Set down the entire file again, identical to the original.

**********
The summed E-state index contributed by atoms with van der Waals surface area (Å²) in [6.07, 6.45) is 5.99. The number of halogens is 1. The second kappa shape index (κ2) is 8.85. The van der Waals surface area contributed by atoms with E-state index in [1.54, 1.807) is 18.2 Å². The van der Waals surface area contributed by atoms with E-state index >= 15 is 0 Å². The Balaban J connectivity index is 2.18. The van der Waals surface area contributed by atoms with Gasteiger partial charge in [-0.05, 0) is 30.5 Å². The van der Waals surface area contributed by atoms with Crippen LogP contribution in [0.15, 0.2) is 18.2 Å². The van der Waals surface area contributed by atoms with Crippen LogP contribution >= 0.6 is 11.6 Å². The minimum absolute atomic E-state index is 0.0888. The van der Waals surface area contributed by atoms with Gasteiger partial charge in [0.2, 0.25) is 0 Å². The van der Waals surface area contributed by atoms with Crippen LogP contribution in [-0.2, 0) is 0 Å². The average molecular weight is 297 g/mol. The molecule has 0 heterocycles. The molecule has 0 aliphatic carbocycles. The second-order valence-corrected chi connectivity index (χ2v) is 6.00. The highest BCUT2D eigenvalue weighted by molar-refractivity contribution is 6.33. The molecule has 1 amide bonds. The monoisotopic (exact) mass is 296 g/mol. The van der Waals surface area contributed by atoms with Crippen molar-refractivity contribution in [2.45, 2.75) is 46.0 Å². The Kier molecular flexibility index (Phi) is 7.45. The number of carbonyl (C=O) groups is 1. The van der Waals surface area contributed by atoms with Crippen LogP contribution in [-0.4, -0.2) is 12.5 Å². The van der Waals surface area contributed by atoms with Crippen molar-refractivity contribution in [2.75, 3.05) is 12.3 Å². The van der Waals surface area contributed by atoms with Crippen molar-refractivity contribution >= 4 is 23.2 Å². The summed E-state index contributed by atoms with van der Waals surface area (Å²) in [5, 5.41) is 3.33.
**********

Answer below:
The summed E-state index contributed by atoms with van der Waals surface area (Å²) in [6.07, 6.45) is 5.99. The number of halogens is 1. The second kappa shape index (κ2) is 8.85. The van der Waals surface area contributed by atoms with E-state index in [1.54, 1.807) is 18.2 Å². The van der Waals surface area contributed by atoms with E-state index >= 15 is 0 Å². The Balaban J connectivity index is 2.18. The van der Waals surface area contributed by atoms with Gasteiger partial charge in [-0.05, 0) is 30.5 Å². The van der Waals surface area contributed by atoms with Crippen LogP contribution in [0.15, 0.2) is 18.2 Å². The van der Waals surface area contributed by atoms with Crippen LogP contribution >= 0.6 is 11.6 Å². The minimum absolute atomic E-state index is 0.0888. The van der Waals surface area contributed by atoms with Gasteiger partial charge in [0.2, 0.25) is 0 Å². The van der Waals surface area contributed by atoms with Crippen LogP contribution in [-0.2, 0) is 0 Å². The average molecular weight is 297 g/mol. The molecule has 0 heterocycles. The molecule has 0 aliphatic carbocycles. The second-order valence-corrected chi connectivity index (χ2v) is 6.00. The highest BCUT2D eigenvalue weighted by molar-refractivity contribution is 6.33. The molecule has 1 amide bonds. The monoisotopic (exact) mass is 296 g/mol. The van der Waals surface area contributed by atoms with Crippen molar-refractivity contribution in [2.45, 2.75) is 46.0 Å². The Kier molecular flexibility index (Phi) is 7.45. The number of carbonyl (C=O) groups is 1. The van der Waals surface area contributed by atoms with Crippen LogP contribution in [-0.4, -0.2) is 12.5 Å². The van der Waals surface area contributed by atoms with Crippen molar-refractivity contribution in [2.75, 3.05) is 12.3 Å². The van der Waals surface area contributed by atoms with Crippen molar-refractivity contribution >= 4 is 23.2 Å². The summed E-state index contributed by atoms with van der Waals surface area (Å²) in [5, 5.41) is 3.33.